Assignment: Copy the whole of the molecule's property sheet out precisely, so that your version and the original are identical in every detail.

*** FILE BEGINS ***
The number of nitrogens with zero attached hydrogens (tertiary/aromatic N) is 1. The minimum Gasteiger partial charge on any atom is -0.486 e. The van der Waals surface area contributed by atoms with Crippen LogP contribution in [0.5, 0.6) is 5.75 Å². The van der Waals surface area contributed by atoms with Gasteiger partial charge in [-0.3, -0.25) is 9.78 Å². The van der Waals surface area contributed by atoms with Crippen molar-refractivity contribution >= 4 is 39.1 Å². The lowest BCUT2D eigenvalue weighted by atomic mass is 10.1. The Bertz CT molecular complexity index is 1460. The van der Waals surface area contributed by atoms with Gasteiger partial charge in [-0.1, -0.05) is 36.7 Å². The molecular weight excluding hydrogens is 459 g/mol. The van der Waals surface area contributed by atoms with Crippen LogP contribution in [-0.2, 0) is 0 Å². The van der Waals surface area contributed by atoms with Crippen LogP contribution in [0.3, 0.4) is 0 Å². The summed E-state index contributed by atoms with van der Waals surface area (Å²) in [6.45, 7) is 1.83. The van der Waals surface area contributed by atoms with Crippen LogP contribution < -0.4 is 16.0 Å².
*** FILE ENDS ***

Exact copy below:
The number of nitrogens with zero attached hydrogens (tertiary/aromatic N) is 1. The minimum Gasteiger partial charge on any atom is -0.486 e. The van der Waals surface area contributed by atoms with Crippen LogP contribution in [0.5, 0.6) is 5.75 Å². The van der Waals surface area contributed by atoms with Gasteiger partial charge in [-0.3, -0.25) is 9.78 Å². The van der Waals surface area contributed by atoms with Crippen molar-refractivity contribution >= 4 is 39.1 Å². The lowest BCUT2D eigenvalue weighted by atomic mass is 10.1. The Bertz CT molecular complexity index is 1460. The van der Waals surface area contributed by atoms with Gasteiger partial charge in [-0.1, -0.05) is 36.7 Å². The molecular weight excluding hydrogens is 459 g/mol. The van der Waals surface area contributed by atoms with Crippen LogP contribution in [-0.2, 0) is 0 Å². The van der Waals surface area contributed by atoms with Crippen LogP contribution in [0.3, 0.4) is 0 Å². The summed E-state index contributed by atoms with van der Waals surface area (Å²) in [6.45, 7) is 1.83. The van der Waals surface area contributed by atoms with Crippen LogP contribution < -0.4 is 16.0 Å².